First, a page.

Thursday, 30 July 2015

Photography Etiquette for Kids: Must Read if you are Thinking of Buying your Child a Digital Camera

My 7 year old just got a kids action camera. We've had to teach him about photography etiquette so that he can use it responsibly.

Most children love to take photos. Lots of photos. Photography is a great skill for kids to learn. But, you don't want to be in the situation where your child has managed to take an embarrassing photo and share it with the world.

Before you hand over a digital camera (or indeed any kids of camera) it's worth putting in place some ground rules to make sure your child knows how to use a camera responsibly.

Asking Permission before Taking a Photo

It's good practice to get children into the habit of asking people before they take photos, especially close-up photos of individuals. 

Lay down clear rules about taking photos of family members. Teenage siblings might not want to have their photographs taken unless they are in a very good mood!  


Teach children than some situations and some information is private. For example, it's not appropriate to take a photo of a computer screen when someone is checking their email.

It's a good idea to have some ground rules about where a camera can be used, such as no cameras in bathrooms and no cameras in bedrooms before breakfast or at bedtime. You might allow a camera in the bedroom for special occasions like a birthday or Christmas, but these should be agreed in advance.

Not Taking Embarrassing Photos 

Even if a child has permission to take photos of someone it's not always considerate to do so. Encourage children to think about whether a person would be happy to have their photo taken.

A younger brother might want to avoid the camera when upset and an older sister might not want to be photographed kissing her boyfriend.

Deleting Photos When Asked

Children might sometimes take an embarrassing photo accidentally, or the subject could just really dislike a photo. It's polite to delete such photos when asked. 

Taking Photos in Public Places

It's usually okay to take photos in public places. Schools and swimming pools are common exceptions. Teach your child to ask if they are not sure. 

Museums may not permit photographs to be taken. Some restrict flash photography as it can damage artefacts. Some museums don't allow photography at all to protect their ability to monetize the collection. Some attractions permit photos but do not allow them to be shared publicly. Teach children to look out for 'no photography' signs in museums. 

Most theatres also prohibit cameras during performances. The flash and movement is distracting for the actors and the rest of the audience. Photographs of school plays might be permitted (but not sharing.)

Cinemas (movie theaters) strongly prohibit taking videos and recording movies is illegal under many circumstances. Don't allow children to use their cameras in a cinema and make sure older children understand the rules. 

Some attractions don't allow photos taken on their property to be shared. Older children who have the ability and permission to share photos need to be aware of these rules. 

Be Considerate

If children are taking photos at an event you should teach them to be considerate of others. It's not fun to have to watch a show with a camera waving around in front of you.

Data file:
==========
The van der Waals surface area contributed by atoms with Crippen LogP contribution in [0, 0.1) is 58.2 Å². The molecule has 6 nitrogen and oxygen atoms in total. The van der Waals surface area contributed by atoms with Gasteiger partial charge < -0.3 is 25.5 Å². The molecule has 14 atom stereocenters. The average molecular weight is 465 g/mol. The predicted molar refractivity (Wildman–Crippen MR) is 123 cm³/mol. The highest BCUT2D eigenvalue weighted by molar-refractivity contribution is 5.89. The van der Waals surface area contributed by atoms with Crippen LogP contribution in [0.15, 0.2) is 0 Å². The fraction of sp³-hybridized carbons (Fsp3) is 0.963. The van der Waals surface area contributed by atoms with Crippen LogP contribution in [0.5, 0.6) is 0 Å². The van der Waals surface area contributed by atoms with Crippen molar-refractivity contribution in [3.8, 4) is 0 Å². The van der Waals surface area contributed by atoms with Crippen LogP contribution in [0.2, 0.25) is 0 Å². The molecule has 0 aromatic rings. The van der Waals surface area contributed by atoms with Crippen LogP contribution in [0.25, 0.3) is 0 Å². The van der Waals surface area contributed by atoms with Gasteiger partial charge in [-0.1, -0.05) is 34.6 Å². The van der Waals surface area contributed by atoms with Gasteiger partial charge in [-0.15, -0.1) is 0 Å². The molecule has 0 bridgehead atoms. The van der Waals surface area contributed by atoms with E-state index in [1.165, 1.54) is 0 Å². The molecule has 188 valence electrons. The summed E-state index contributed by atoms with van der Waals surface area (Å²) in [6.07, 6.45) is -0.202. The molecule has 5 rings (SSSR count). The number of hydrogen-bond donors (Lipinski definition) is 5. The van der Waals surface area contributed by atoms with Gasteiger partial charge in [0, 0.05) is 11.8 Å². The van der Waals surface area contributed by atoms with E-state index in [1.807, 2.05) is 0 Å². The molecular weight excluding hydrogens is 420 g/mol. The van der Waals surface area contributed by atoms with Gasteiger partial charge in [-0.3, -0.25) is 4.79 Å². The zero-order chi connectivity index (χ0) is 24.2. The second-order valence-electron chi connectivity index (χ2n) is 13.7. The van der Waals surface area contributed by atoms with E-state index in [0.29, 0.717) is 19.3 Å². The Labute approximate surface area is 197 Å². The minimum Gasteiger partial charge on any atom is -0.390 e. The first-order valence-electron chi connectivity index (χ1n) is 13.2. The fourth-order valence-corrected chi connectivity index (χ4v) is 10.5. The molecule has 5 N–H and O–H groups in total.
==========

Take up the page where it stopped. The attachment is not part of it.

It's very easy for kids to get in the way of others when taking photos when out and about. Encourage them to be aware of their surroundings and not get in the way of others. 

Spy Cameras

You can buy children's spy gadgets with concealed cameras and cameras that can be mounted on remote control toys. These can be great fun, but children still need to respect people's privacy.

These toys are best used with family members and friends who have been warned that they could be used.

Sharing Photos

Sharing photos is now part of everyday life and children and teenagers want to be part of this. Of course there are pitfalls to be avoided. 
  1. Children should not share identifying information about themselves or other children. 
  2. Photos of some children should not be shared online for their own safety. 
  3. Photos may contain private information. (E.g. a password written down on a scrap of paper.)
  4. School and children's clubs and camps often ask that photos are not shared on social media.
  5. Some photos can be embarrassing if shared. Children often don't have the judgement to realize this. 
  6. Some parents prefer not have any photos of their children shared until they are old enough to make that decision for themselves.
You will want to make sure that young children don't have access to social media accounts or the ability to upload photos to a cloud photo sharing service. Uploading photos to a PC from a children's camera is usually straightforward and children can often do thing themselves. Just make sure that they don't have access to social media accounts on a shared computer.

Many children's websites allow photos to be uploaded and shared. For example, Scratch permits this. For younger children it's best to have the rule of always asking before uploading any photo to a website.

Teenagers may well have their own social media accounts. It's important to discuss with them what is appropriate to share. This applies to photographs of themselves as well as photos of others.

Have Fun

One you've made sure your young photographer understands how to use their camera safely then you can relax and enjoy the many thousands of awesome photos of sticks, cereal boxes, blurry things you can't identify and so much more.

Let us know in the comments if you have any stories to share about kids and photography or any more tips that parents should know about.

You might also like: A Hands-On (and Off!) Review of the VTech KidiZoom Action Cam for Kids

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